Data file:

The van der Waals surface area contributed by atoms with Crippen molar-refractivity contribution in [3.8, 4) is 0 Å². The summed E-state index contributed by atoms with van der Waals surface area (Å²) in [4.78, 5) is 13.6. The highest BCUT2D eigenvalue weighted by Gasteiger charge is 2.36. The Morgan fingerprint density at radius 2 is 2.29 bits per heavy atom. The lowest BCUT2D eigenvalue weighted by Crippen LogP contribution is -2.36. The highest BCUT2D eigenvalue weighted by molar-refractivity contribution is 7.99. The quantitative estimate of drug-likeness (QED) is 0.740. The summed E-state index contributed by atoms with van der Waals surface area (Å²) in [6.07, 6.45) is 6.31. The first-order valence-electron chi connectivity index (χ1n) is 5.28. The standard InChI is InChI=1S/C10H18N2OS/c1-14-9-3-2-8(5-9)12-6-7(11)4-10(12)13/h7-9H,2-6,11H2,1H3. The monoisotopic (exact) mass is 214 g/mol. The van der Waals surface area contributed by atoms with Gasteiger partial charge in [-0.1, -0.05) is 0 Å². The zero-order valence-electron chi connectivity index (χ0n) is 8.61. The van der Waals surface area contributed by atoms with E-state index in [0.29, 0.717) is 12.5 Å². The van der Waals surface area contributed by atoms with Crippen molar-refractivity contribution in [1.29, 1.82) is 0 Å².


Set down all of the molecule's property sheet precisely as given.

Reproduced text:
The van der Waals surface area contributed by atoms with Crippen molar-refractivity contribution in [3.8, 4) is 0 Å². The summed E-state index contributed by atoms with van der Waals surface area (Å²) in [4.78, 5) is 13.6. The highest BCUT2D eigenvalue weighted by Gasteiger charge is 2.36. The Morgan fingerprint density at radius 2 is 2.29 bits per heavy atom. The lowest BCUT2D eigenvalue weighted by Crippen LogP contribution is -2.36. The highest BCUT2D eigenvalue weighted by molar-refractivity contribution is 7.99. The quantitative estimate of drug-likeness (QED) is 0.740. The summed E-state index contributed by atoms with van der Waals surface area (Å²) in [6.07, 6.45) is 6.31. The first-order valence-electron chi connectivity index (χ1n) is 5.28. The standard InChI is InChI=1S/C10H18N2OS/c1-14-9-3-2-8(5-9)12-6-7(11)4-10(12)13/h7-9H,2-6,11H2,1H3. The monoisotopic (exact) mass is 214 g/mol. The van der Waals surface area contributed by atoms with Gasteiger partial charge in [-0.1, -0.05) is 0 Å². The zero-order valence-electron chi connectivity index (χ0n) is 8.61. The van der Waals surface area contributed by atoms with E-state index in [0.29, 0.717) is 12.5 Å². The van der Waals surface area contributed by atoms with Crippen molar-refractivity contribution in [1.29, 1.82) is 0 Å².